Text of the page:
2. Protect yourself from market downturns via diversification

If you’re like most investors buying direct shares, your portfolio will include some of the Australian “blue chip” shares – the four big banks, as well as other large cap stocks such as BHP Billiton, Rio Tinto, Telstra, Woodside, Santos, Woolworths. These shares are commonly held because their performance tends to influence the entire market.

Which is fine, until they have a downturn. Always the challenge with direct shares is what happens when they decline; you’ve got little protection – it’s one share, rising and falling. But owning some ETFs that track the broader Australian sharemarket (for example) provides you with some protection from this.

3. Gain exposure to bond markets – simply!

Bonds– or fixed income – are another good way to diversify a portfolio, but unfortunately for individual investors, they are traditionally a difficult market for an individual investor to access. Enter ETFs.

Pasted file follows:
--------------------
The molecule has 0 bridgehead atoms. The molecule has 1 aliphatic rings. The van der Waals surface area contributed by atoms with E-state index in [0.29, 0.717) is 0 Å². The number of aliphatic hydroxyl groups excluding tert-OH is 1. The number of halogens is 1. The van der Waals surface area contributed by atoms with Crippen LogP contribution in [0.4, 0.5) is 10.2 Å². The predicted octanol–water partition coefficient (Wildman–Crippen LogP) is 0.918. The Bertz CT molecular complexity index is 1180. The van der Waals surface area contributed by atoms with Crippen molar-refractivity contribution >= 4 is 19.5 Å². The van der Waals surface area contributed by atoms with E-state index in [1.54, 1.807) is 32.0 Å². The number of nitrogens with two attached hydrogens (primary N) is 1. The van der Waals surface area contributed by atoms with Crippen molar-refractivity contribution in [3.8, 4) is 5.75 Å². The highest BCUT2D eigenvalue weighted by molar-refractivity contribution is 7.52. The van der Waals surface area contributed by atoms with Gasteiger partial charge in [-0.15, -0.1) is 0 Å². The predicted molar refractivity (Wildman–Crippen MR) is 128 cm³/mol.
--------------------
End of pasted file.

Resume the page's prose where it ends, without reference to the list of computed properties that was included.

Moreover, there’s a lot of innovation happening in fixed-income ETFs at the moment. One example is BetaShares’ own QPON, which is an Australian bank senior floating-rate bond ETF offering a low volatility alternative to traditional fixed-rate bond options.

With people’s appetite for risk generally being low at the moment, ETF providers are being encouraged to be innovative and develop ways to access lower risk, income-producing assets. It’s worth keeping a close eye on the ETF industry through the year as they provide investors with new ways to get exposure to bond markets.

Read more of BetaShares’ top predictions for the Australian ETF industry here.

4. Make smaller investments